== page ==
Pectin isn’t bad for you. It’s common in jams and other high-sugar foods, however, and you should be careful about consuming too much sugar.
Pectin is a substance that makes cell walls rigid in plants. It's most often used in the preparation of fruit preserves like jam - add pectin to jam while cooking, and you'll need less time. It'll also help to preserve the color and consistency of the jam without compromising the flavor or requiring artificial preservatives.
Pectin is a soluble fiber. Like most fibers, it can help with incontinence and re-establish regularity in your bathroom routine. If you're experiencing digestive problems, talk to your doctor about pectin as a possible solution.
In lab settings, pectin has been shown to help with diabetes and high levels of bad cholesterol in rats. That's good news if you suffer from either of those conditions or have a family history that indicates you may develop them in the future. Studies in rats, however, are insufficient - we don't yet have the evidence that proves pectin can help combat diabetes or lower cholesterol in people. Still, if you're the optimistic sort, you may want to look to pectin for help in combating diabetes or high cholesterol levels.
Pectin is often made from fruits and vegetables that are GMO or non-organic, which are still very controversial and lacking in long-term research. If you've made the choice to eat GMO-free or organic, you'll want to check the label before using pectin in your jams.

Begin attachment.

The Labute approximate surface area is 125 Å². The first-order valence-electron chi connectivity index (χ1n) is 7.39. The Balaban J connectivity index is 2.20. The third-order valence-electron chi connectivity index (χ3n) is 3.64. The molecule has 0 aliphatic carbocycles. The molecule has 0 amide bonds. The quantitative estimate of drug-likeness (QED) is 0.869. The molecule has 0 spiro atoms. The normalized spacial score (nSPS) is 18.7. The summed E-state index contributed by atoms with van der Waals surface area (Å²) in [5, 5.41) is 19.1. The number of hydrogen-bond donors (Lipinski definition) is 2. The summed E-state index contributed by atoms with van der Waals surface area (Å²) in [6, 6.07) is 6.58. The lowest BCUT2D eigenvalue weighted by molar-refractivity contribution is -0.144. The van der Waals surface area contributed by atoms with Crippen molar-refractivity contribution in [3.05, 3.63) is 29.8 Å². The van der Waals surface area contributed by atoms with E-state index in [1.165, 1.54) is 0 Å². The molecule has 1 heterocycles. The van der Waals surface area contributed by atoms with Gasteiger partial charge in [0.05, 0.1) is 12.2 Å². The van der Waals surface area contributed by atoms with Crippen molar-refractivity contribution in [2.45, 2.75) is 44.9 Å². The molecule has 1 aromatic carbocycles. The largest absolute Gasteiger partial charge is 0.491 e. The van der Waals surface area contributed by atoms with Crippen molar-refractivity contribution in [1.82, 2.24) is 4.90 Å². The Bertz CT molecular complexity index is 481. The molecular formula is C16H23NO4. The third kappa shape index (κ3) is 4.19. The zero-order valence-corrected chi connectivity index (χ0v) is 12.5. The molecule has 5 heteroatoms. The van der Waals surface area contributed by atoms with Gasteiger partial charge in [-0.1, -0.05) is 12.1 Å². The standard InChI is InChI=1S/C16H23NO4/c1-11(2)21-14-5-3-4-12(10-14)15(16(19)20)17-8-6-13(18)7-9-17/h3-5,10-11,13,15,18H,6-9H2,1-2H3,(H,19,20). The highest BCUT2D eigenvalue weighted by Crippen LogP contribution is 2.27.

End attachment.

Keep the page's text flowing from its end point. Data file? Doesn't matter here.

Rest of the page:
Pectin requires a lot of sugar to work - somewhere between two-thirds and one-half of the jam that you're using it in. High sugar content is standard for jams and jellies, but that sugar is still bad for you: it'll rot your teeth, increase your body weight via blood sugar spikes, and put you at risk of developing long-term diseases like diabetes. When consuming a product with pectin, be aware of your sugar intake and use your best dietary judgment. Pectin is a fiber, of course, so it'll mitigate some of that high sugar content.
Possible short-term side effects
- loose stools
Commonly found in
- citrus fruits
- jams / jellies
- fruit juices
- milk drinks
Ingredients to be aware of
- gmos (depending on the source of the pectin)
- promotes healthy digestion
- may help combat diabetes
- may help combat high cholesterol
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Written by Sean McNulty | 10-10-2016
Written by Sean McNulty
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